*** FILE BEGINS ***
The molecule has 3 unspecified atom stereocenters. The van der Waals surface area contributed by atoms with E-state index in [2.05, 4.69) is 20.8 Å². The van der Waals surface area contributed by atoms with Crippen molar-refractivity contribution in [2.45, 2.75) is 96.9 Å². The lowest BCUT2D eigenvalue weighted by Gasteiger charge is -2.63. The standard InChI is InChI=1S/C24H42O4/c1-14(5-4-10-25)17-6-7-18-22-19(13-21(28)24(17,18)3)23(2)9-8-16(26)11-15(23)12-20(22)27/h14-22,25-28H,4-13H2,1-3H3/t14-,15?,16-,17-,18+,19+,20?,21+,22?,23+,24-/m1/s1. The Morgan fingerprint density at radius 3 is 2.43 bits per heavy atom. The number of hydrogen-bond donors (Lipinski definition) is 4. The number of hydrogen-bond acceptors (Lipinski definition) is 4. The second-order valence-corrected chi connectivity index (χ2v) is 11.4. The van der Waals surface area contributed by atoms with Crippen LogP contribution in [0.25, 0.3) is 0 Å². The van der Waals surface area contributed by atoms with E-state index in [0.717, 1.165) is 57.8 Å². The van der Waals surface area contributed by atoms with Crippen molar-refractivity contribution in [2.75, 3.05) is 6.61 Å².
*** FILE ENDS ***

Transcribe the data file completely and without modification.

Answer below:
The molecule has 3 unspecified atom stereocenters. The van der Waals surface area contributed by atoms with E-state index in [2.05, 4.69) is 20.8 Å². The van der Waals surface area contributed by atoms with Crippen molar-refractivity contribution in [2.45, 2.75) is 96.9 Å². The lowest BCUT2D eigenvalue weighted by Gasteiger charge is -2.63. The standard InChI is InChI=1S/C24H42O4/c1-14(5-4-10-25)17-6-7-18-22-19(13-21(28)24(17,18)3)23(2)9-8-16(26)11-15(23)12-20(22)27/h14-22,25-28H,4-13H2,1-3H3/t14-,15?,16-,17-,18+,19+,20?,21+,22?,23+,24-/m1/s1. The Morgan fingerprint density at radius 3 is 2.43 bits per heavy atom. The number of hydrogen-bond donors (Lipinski definition) is 4. The number of hydrogen-bond acceptors (Lipinski definition) is 4. The second-order valence-corrected chi connectivity index (χ2v) is 11.4. The van der Waals surface area contributed by atoms with Crippen LogP contribution in [0.25, 0.3) is 0 Å². The van der Waals surface area contributed by atoms with E-state index in [0.717, 1.165) is 57.8 Å². The van der Waals surface area contributed by atoms with Crippen molar-refractivity contribution in [2.75, 3.05) is 6.61 Å².